Any tropical system with that much rain can lead to a loss of life. Especially with little warning...even in Texas and the Gulf States.


I'm not saying there's no risk but overall we are better prepared than the rest of the country. Some people naturally prepare better than others and know what to do to stay out of harms way.
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Quoting Levi32:
High-resolution visible imagery already suggests that there are weak westerly winds due south of central Louisiana on the south side of 93L's low pressure envelope. If the circulation tightens up a bit more, we could have a tropical depression as soon as late tonight.


Levi do you believe 94L may beat 93L to becoming Lee?

Kinda reminds me of Franklin a few weeks back...
Member Since: September 2, 2006 Posts: 110 Comments: 6878

Quoting Beachfoxx:
Most of us along the Gulf Coast/Panhandle have our emergency supplies ready ALL the time. 
We would have to secure the boat & move some plants inside - generator is ready to go... We are prepared.

The oft-televised rush on supplies and plywood just before a storm would (sadly) seem to contradict that statement.
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Some rain for Texas would be nice but won't want to see too much as the grounds are extremely dry. As of 94L will it become LEE before 93L has the chance of becoming a tropical depression in the near future. And as for Katia can you become a huge hurricane but out to see please we would love to see her beauty only on the ocean not affecting no land mass. We have enough to clean up thanks to IRENE.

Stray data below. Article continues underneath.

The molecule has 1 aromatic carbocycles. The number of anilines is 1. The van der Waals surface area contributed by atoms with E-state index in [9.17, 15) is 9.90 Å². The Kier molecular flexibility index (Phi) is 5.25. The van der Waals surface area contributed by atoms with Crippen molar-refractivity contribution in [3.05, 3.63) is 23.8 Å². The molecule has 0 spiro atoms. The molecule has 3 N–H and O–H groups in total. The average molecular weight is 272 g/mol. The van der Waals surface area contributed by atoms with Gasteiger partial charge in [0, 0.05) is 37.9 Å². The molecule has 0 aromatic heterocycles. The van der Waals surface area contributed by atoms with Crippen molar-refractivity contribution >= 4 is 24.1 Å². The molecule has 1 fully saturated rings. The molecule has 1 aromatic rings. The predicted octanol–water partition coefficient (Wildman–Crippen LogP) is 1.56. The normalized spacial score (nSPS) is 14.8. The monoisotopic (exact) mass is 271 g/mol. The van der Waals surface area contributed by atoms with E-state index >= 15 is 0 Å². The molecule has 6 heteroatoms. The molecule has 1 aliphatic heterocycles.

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Quoting will40:
Link

sorry theres a link to it


No, Will, that doesn't work either. You can no longer link to images on that site, they have it disabled. You can see it because the image is cached on your computer, but everyone else gets the black box.
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Quoting GatorWX:
P451,

Can you post link to the rapid fire sats? please and thankyou


One webpage which has instructions to build your own loop
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Still does not work
Quoting will40:
Link

sorry theres a link to it

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Quoting nrtiwlnvragn:


Yes
Thank you, I was getting a bunch of 5 digit # when I typed in Dropsounde Observations.
Member Since: August 31, 2009 Posts: 0 Comments: 5628
Quoting Patrap:


Pat, can you post long range and long duration NOLA radar? I'm one of those phoney too cheap to pay college kids with no credit card! lol TIA Definitely starting to notice more and more curvature to the rain bands. I have the NWS long range up and going, but doesn't compare to the long duration WU radar!
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High-resolution visible imagery already suggests that there are weak westerly winds due south of central Louisiana on the south side of 93L's low pressure envelope. If the circulation tightens up a bit more, we could have a tropical depression as soon as late tonight.
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Link

Get gas today, tomorrow the prices will go up.
GOM rigs being evacuated.
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About

Jeff co-founded the Weather Underground in 1995 while working on his Ph.D. He flew with the NOAA Hurricane Hunters from 1986-1990.